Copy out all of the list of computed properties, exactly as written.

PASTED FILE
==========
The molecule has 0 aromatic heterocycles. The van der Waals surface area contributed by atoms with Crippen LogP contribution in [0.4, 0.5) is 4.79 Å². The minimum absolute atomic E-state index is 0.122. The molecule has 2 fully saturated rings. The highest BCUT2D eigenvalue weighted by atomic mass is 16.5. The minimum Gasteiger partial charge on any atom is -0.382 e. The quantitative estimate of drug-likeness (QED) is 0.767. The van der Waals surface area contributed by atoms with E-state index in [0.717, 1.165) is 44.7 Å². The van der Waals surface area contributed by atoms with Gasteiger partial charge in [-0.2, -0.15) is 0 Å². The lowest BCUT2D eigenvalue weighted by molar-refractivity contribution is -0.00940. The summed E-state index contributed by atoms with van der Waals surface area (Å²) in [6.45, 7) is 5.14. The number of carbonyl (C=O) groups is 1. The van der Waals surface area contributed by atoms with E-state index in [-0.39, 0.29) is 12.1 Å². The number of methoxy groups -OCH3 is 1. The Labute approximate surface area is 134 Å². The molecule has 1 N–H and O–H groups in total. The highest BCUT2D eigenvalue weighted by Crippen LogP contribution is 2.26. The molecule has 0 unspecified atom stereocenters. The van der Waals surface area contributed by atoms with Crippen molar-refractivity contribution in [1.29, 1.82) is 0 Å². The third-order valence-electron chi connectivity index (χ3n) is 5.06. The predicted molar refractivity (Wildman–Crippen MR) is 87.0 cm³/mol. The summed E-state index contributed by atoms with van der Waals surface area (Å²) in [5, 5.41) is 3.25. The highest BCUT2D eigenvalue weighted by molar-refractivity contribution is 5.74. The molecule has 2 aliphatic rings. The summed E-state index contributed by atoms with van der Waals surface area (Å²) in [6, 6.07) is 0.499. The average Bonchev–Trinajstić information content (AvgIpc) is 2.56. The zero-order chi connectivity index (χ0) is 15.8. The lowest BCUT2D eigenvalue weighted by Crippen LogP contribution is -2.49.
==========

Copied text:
The molecule has 0 aromatic heterocycles. The van der Waals surface area contributed by atoms with Crippen LogP contribution in [0.4, 0.5) is 4.79 Å². The minimum absolute atomic E-state index is 0.122. The molecule has 2 fully saturated rings. The highest BCUT2D eigenvalue weighted by atomic mass is 16.5. The minimum Gasteiger partial charge on any atom is -0.382 e. The quantitative estimate of drug-likeness (QED) is 0.767. The van der Waals surface area contributed by atoms with E-state index in [0.717, 1.165) is 44.7 Å². The van der Waals surface area contributed by atoms with Gasteiger partial charge in [-0.2, -0.15) is 0 Å². The lowest BCUT2D eigenvalue weighted by molar-refractivity contribution is -0.00940. The summed E-state index contributed by atoms with van der Waals surface area (Å²) in [6.45, 7) is 5.14. The number of carbonyl (C=O) groups is 1. The van der Waals surface area contributed by atoms with E-state index in [-0.39, 0.29) is 12.1 Å². The number of methoxy groups -OCH3 is 1. The Labute approximate surface area is 134 Å². The molecule has 1 N–H and O–H groups in total. The highest BCUT2D eigenvalue weighted by Crippen LogP contribution is 2.26. The molecule has 0 unspecified atom stereocenters. The van der Waals surface area contributed by atoms with Crippen molar-refractivity contribution in [1.29, 1.82) is 0 Å². The third-order valence-electron chi connectivity index (χ3n) is 5.06. The predicted molar refractivity (Wildman–Crippen MR) is 87.0 cm³/mol. The summed E-state index contributed by atoms with van der Waals surface area (Å²) in [5, 5.41) is 3.25. The highest BCUT2D eigenvalue weighted by molar-refractivity contribution is 5.74. The molecule has 2 aliphatic rings. The summed E-state index contributed by atoms with van der Waals surface area (Å²) in [6, 6.07) is 0.499. The average Bonchev–Trinajstić information content (AvgIpc) is 2.56. The zero-order chi connectivity index (χ0) is 15.8. The lowest BCUT2D eigenvalue weighted by Crippen LogP contribution is -2.49.